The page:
On Sunday August 17, 1969, it was the third day of Woodstock. The mud creeps up the long, pink and white blanket that covers a young couple that are surrounded by debris from the festival. Behind them you can see a newly returned Vietnam veteran that sleeps on the grass. This veteran would go on to become the cover of Woodstock's album.
This couple would become the iconic image of the 3-day peach and music festival on a dairy farm in upstate New York.
Nick and Bobbi Ercoline only stayed at the festival for one night.
They had been together for 3 months at the time and Bobbi had been working in a bank for 3 years, while Nick had a construction job and was a bartender.
Their friend borrowed their mom's station wagon and they loaded it with beer and wine. With the main route being at a stand-still, they took some back roads and then began to walk to the festival grounds.
There were hundreds of thousands of people doing the same thing, all heading in the same direction. People had abandoned their belongings along the way and that's where the couple picked up the blanket- they had never thought to bring one along.
“It was so hot. [35 C] and 100 per cent humidity” and it poured rain on and off. Between the mud and the heat, people were stripping down as they were tuning in, but most of them were average people who’d go back to school or work the following week. They weren’t marching in protests or staging sit-ins. Yet, the concert did have a peace-minded focus as the war raged in Vietnam," Nick said.
Like most of the people in attendance, they were hardly the ardent hippies people presumed they were.
“I really think it was a blend. You’re talking a majority of kids that were college aged. But it was in the summer, so you had a lot of professionals off work, like teachers,” he said of the festival’s atmosphere. “Cops who were off work just to see what it was like.”
Continue to the next page to see where the couple is now.
Nearly 5 decades later, the pair is still holding onto each other tightly.
“She’s still my best friend. We get along great… For the most part we’re attached at the hip,” said Nick Ercoline, who is now a grandfather.
His wife, Bobbi Ercoline became a school nurse and he worked for the local county housing department. They still live in Pine Bush, New York, where they raised 2 sons.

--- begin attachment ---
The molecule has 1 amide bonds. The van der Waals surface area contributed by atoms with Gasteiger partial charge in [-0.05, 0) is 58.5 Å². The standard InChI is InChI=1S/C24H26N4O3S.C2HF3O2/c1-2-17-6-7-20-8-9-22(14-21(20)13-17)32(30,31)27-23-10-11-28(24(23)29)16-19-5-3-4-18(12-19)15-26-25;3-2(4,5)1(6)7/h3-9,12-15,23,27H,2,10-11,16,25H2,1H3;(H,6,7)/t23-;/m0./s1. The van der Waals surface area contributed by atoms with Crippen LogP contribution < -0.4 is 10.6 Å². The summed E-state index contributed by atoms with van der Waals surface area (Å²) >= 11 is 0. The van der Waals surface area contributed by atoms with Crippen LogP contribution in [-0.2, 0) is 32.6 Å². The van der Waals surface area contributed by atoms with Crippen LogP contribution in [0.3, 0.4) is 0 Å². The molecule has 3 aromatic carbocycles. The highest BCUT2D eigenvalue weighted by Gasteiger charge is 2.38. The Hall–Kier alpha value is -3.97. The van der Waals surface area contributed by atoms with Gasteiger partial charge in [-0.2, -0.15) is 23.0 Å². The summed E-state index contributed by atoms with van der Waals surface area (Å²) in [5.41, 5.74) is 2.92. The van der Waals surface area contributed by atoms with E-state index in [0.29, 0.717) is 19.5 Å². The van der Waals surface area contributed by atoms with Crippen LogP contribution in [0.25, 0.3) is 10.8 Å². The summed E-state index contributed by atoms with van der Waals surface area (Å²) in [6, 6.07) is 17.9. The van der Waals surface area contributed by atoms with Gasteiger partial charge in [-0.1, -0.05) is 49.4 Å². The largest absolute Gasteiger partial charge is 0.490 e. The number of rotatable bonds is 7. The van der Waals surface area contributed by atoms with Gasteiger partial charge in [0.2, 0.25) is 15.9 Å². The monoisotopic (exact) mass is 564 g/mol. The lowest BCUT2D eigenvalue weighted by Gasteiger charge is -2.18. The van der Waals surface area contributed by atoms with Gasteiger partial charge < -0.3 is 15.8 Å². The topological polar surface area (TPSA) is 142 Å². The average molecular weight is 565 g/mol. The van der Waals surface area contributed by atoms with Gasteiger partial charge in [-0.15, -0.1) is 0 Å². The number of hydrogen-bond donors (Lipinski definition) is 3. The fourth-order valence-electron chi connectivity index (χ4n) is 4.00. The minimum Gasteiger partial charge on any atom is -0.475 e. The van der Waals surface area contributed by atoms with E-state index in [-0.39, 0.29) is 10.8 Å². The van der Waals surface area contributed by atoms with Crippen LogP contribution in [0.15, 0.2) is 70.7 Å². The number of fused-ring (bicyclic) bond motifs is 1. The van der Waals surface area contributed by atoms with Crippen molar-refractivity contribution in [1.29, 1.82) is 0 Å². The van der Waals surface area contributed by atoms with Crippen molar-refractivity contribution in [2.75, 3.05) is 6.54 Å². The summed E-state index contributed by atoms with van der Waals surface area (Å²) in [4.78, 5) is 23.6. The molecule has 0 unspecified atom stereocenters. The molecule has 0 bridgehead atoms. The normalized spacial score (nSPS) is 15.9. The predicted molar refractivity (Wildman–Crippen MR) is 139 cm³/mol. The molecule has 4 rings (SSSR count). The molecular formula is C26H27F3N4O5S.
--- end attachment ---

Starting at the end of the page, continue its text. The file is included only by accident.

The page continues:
Married just 2 years after the festival, the couple were turned into unintential icons when Burk Uzzle snapped their photo at the festival.
“We didn’t know the picture had been taken until the album came out in the late winter/early spring,” Bobbi says.
“I try to explain that photo as a couple of 20-year-olds who were in love with each other. It’s us. That’s who we are. Still. You can still find us holding hands and hugging each other. Still,” Nick said.
The couple now volunteers at the Bethel Woods Center for the Arts, which is a museum, music venue and park that was built where the original Woodstock was held. Nick and Bobbi now give music acts tours of the site before their shows are part of their volunteering.
“It’s fun. I’m not going to say it’s not fun. There’s nothing bad about it. It’s a responsibility. It’s a responsibility to the event. It’s a responsibility to a generation,” Nick said.
The couple originally met at Dino's Bar, a local diner, in February 1969 when Bobbi was with another man.
She was gorgeous, are you kidding me? Long, blonde hair, she was a gorgeous girl. She’s a gorgeous woman,” Nick said.
He decided to make his move when the other guy left for Memorial Day weekend and the two have been together ever since.
"I met Nick, we fell in love and it was the beginning of my best life," Bobbi said.
So what's their secret to a long and happy relationship?
“A lot of communication. Don’t go to bed mad at each other. It’s a give-and-take. Choose your battles,” Nick said.